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Ces deux commerces sont fortuites et despendans d’autruy. L’un est ennuyeux par sa rareté; l’autre se flestrit avec l’aage; ainsin ils n’eussent pas assez prouveu au besoing de ma vie. Celuy deslivres, qui est le troisiesme, est bien plus seuret plus à nous. Il cede aux premiers les autres avantages, mais il a pour sa part la constance et facilité de son service. Cettuy-cy costoie tout mon cours et m’assiste par tout. Il me console en la vieillesse et en la solitude. Il me discharge du pois d’une oisiveté ennuyeuse; et me deffaict à toute heure des compaignies qui me faschent. Il emousse les pointures de la douleur, si elle n’est dutout extreme et maistresse. Pour me distraire d’une imagination importune, il n’est que de recourir aux livres; ils me destournent facilement à eux et me la desrobent.
These two engagements are fortuitous, and depending upon others; the one is troublesome by its rarity, the other withers with age, so that they could never have been sufficient for the business of my life. That of books, which is the third, is much more certain, and much more our own. It yields all other advantages to the two first, but has the constancy and facility of its service for its own share. It goes side by side with me in my whole course, and everywhere is assisting me: it comforts me in old age and solitude; it eases me of a troublesome weight of idleness, and delivers me at all hours from company that I dislike: it blunts the point of griefs, if they are not extreme, and have not got an entire possession of my soul.
–Michel de Montaigne, De trois commerces, Essais, livre iii, ch iii (1588) in: Œuvres complètes p. 805 (Pléiade ed. 1962)(C. Cotton transl.)
More from Scott Horton:
Conversation — March 30, 2016, 3:44 pm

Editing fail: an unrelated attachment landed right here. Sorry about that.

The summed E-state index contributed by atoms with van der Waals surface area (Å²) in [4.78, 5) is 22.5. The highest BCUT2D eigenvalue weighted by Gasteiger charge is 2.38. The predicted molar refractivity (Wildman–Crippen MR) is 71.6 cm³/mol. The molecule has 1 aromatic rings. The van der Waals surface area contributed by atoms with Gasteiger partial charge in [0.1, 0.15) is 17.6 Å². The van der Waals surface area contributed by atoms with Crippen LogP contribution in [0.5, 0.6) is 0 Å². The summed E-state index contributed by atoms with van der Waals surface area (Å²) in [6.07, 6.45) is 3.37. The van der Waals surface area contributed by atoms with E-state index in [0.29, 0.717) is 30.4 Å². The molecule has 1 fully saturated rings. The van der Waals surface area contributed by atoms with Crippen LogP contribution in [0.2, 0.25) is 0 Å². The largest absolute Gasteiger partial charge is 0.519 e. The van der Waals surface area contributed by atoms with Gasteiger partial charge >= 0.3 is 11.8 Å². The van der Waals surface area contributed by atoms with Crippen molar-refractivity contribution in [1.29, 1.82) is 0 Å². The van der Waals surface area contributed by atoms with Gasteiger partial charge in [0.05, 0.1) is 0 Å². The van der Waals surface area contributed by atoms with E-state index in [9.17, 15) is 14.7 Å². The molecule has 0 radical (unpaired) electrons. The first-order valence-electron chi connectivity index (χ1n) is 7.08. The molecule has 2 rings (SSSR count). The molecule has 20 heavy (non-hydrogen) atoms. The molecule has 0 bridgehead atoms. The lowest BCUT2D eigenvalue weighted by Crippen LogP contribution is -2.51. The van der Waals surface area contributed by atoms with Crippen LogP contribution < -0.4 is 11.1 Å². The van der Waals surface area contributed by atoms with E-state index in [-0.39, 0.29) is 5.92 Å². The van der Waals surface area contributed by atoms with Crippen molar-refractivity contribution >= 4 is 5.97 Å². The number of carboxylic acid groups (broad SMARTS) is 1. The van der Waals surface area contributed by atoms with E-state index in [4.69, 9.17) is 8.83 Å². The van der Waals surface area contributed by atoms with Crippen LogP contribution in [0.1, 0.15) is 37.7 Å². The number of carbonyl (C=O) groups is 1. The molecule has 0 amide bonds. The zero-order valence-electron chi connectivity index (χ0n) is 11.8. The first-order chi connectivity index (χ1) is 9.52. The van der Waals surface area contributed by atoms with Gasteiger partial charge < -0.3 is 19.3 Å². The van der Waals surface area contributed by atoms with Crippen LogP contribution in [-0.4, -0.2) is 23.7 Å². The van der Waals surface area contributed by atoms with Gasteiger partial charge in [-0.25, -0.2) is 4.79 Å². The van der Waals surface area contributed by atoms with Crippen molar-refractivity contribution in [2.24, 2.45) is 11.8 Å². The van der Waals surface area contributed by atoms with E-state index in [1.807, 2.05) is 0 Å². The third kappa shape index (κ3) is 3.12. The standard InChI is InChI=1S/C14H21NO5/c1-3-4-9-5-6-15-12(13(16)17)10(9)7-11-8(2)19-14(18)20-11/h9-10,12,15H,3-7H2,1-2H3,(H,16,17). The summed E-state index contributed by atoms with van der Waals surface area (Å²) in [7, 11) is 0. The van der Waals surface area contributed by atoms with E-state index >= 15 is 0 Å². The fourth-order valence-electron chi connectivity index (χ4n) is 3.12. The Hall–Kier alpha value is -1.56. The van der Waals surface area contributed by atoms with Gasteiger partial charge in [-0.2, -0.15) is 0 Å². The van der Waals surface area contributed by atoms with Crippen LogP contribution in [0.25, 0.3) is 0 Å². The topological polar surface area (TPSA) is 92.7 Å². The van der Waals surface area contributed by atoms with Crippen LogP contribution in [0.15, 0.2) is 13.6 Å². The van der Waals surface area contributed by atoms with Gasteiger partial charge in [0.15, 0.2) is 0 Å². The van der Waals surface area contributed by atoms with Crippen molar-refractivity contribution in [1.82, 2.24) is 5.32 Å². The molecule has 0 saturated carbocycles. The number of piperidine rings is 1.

Joseph Hickman discusses his new book, The Burn Pits, which tells the story of thousands of U.S. soldiers who, after returning from Iraq and Afghanistan, have developed rare cancers and respiratory diseases.
i. stand with israel
I listen to a lot of conservative talk radio. Confident masculine voices telling me the enemy is everywhere and victory is near — I often find it affirming: there’s a reason I don’t think that way. Last spring, many right-wing commentators made much of a Bloomberg poll that asked Americans, “Are you more sympathetic to Netanyahu or Obama?” Republicans picked the Israeli prime minister over their own president, 67 to 16 percent. There was a lot of affected shock that things had come to this. Rush Limbaugh said of Netanyahu that he wished “we had this kind of forceful moral, ethical clarity leading our own country”; Mark Levin described him as “the leader of the free world.” For a few days there I yelled quite a bit in my car.
The one conservative radio show I do find myself enjoying is hosted by Dennis Prager. At the Thanksgiving dinner of American radio personalities (Limbaugh is your jittery brother-in-law, Michael Savage is your racist uncle, Hugh Hewitt is Hugh Hewitt) Dennis Prager is the turkey-carving patriarch trying to keep the conversation moderately high-minded. While Prager obviously doesn’t like liberals — “The gaps between the left and right on almost every issue that matters are in fact unbridgeable,” he has said — he often invites them onto his show for debate, which is rare among right-wing hosts. Yet his gently exasperated take on the Obama–Netanyahu matchup was among the least charitable: “Those who do not confront evil resent those who do.”
Pairs of moose-dung earrings sold each year at Grizzly’s Gifts in Anchorage, Alaska:
An Alaskan brown bear was reported to have scratched its face with barnacled rocks, making it the first bear seen using tools since 1972, when a Svalbardian polar bear is alleged to have clubbed a seal in the head with a block of ice.
A former prison in Philadelphia that has served as a horror-movie set was being prepared as a detention center for protesters arrested at the upcoming Democratic National Convention, and presumptive Republican presidential nominee Donald Trump fired his campaign manager.
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“Matt was happy enough to sustain himself on the detritus of a world he saw as careening toward self-destruction, and equally happy to scam a government he despised. 'I’m glad everyone’s so wasteful,' he told me. 'It supports my lifestyle.'”